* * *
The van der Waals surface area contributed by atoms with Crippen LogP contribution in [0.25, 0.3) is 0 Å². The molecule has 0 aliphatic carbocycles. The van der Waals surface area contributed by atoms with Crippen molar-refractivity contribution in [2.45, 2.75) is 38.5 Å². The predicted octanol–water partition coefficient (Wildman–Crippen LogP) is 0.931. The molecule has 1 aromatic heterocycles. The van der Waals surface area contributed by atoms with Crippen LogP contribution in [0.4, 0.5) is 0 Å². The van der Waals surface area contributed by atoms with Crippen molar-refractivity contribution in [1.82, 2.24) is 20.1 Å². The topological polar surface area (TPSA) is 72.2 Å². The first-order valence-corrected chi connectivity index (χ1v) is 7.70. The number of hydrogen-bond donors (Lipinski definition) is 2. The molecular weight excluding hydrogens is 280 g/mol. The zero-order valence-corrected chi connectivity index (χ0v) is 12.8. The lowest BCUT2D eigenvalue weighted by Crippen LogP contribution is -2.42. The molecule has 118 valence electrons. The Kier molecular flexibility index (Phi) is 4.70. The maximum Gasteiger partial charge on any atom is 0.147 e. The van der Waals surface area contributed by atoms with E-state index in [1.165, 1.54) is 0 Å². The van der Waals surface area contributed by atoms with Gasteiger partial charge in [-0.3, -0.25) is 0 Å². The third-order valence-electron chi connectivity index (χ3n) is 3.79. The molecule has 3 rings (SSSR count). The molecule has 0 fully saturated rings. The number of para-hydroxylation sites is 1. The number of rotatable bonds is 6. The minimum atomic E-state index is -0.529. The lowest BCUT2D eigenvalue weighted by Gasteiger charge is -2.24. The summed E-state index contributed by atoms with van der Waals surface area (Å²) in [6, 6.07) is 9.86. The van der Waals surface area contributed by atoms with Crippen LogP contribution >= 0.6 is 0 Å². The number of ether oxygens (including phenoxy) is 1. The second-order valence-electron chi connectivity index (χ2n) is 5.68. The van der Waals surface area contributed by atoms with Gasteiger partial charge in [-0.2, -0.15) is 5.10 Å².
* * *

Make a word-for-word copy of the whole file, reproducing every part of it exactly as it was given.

The van der Waals surface area contributed by atoms with Crippen LogP contribution in [0.25, 0.3) is 0 Å². The molecule has 0 aliphatic carbocycles. The van der Waals surface area contributed by atoms with Crippen molar-refractivity contribution in [2.45, 2.75) is 38.5 Å². The predicted octanol–water partition coefficient (Wildman–Crippen LogP) is 0.931. The molecule has 1 aromatic heterocycles. The van der Waals surface area contributed by atoms with Crippen LogP contribution in [0.4, 0.5) is 0 Å². The van der Waals surface area contributed by atoms with Crippen molar-refractivity contribution in [1.82, 2.24) is 20.1 Å². The topological polar surface area (TPSA) is 72.2 Å². The first-order valence-corrected chi connectivity index (χ1v) is 7.70. The number of hydrogen-bond donors (Lipinski definition) is 2. The molecular weight excluding hydrogens is 280 g/mol. The zero-order valence-corrected chi connectivity index (χ0v) is 12.8. The lowest BCUT2D eigenvalue weighted by Crippen LogP contribution is -2.42. The molecule has 118 valence electrons. The Kier molecular flexibility index (Phi) is 4.70. The maximum Gasteiger partial charge on any atom is 0.147 e. The van der Waals surface area contributed by atoms with E-state index in [1.165, 1.54) is 0 Å². The van der Waals surface area contributed by atoms with Gasteiger partial charge in [-0.3, -0.25) is 0 Å². The third-order valence-electron chi connectivity index (χ3n) is 3.79. The molecule has 3 rings (SSSR count). The molecule has 0 fully saturated rings. The number of para-hydroxylation sites is 1. The number of rotatable bonds is 6. The minimum atomic E-state index is -0.529. The lowest BCUT2D eigenvalue weighted by Gasteiger charge is -2.24. The summed E-state index contributed by atoms with van der Waals surface area (Å²) in [6, 6.07) is 9.86. The van der Waals surface area contributed by atoms with Crippen LogP contribution >= 0.6 is 0 Å². The number of ether oxygens (including phenoxy) is 1. The second-order valence-electron chi connectivity index (χ2n) is 5.68. The van der Waals surface area contributed by atoms with Gasteiger partial charge in [-0.2, -0.15) is 5.10 Å².